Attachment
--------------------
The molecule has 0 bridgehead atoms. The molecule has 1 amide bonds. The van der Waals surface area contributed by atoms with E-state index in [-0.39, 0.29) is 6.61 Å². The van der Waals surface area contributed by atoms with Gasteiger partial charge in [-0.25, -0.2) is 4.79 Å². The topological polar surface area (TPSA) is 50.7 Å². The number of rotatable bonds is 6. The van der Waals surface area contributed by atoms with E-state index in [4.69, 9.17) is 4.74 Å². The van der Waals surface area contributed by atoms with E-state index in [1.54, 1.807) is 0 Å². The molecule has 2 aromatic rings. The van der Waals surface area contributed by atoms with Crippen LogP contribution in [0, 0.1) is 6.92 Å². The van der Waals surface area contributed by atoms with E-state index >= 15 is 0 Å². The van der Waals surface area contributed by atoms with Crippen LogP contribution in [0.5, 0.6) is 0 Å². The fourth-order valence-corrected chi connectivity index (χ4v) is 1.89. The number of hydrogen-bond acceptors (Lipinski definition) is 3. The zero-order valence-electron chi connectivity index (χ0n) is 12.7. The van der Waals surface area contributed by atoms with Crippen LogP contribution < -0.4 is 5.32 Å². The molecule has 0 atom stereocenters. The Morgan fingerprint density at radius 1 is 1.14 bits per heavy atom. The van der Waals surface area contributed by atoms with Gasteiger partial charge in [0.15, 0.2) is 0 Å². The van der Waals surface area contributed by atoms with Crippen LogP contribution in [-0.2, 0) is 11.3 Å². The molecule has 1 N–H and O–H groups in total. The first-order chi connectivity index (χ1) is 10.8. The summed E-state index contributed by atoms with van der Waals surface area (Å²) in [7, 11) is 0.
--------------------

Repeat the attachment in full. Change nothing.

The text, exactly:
The molecule has 0 bridgehead atoms. The molecule has 1 amide bonds. The van der Waals surface area contributed by atoms with E-state index in [-0.39, 0.29) is 6.61 Å². The van der Waals surface area contributed by atoms with Gasteiger partial charge in [-0.25, -0.2) is 4.79 Å². The topological polar surface area (TPSA) is 50.7 Å². The number of rotatable bonds is 6. The van der Waals surface area contributed by atoms with E-state index in [4.69, 9.17) is 4.74 Å². The van der Waals surface area contributed by atoms with E-state index in [1.54, 1.807) is 0 Å². The molecule has 2 aromatic rings. The van der Waals surface area contributed by atoms with Crippen LogP contribution in [0, 0.1) is 6.92 Å². The van der Waals surface area contributed by atoms with E-state index >= 15 is 0 Å². The van der Waals surface area contributed by atoms with Crippen LogP contribution in [0.5, 0.6) is 0 Å². The fourth-order valence-corrected chi connectivity index (χ4v) is 1.89. The number of hydrogen-bond acceptors (Lipinski definition) is 3. The zero-order valence-electron chi connectivity index (χ0n) is 12.7. The van der Waals surface area contributed by atoms with Crippen LogP contribution < -0.4 is 5.32 Å². The molecule has 0 atom stereocenters. The Morgan fingerprint density at radius 1 is 1.14 bits per heavy atom. The van der Waals surface area contributed by atoms with Gasteiger partial charge in [0.15, 0.2) is 0 Å². The van der Waals surface area contributed by atoms with Crippen LogP contribution in [-0.2, 0) is 11.3 Å². The molecule has 1 N–H and O–H groups in total. The first-order chi connectivity index (χ1) is 10.8. The summed E-state index contributed by atoms with van der Waals surface area (Å²) in [7, 11) is 0.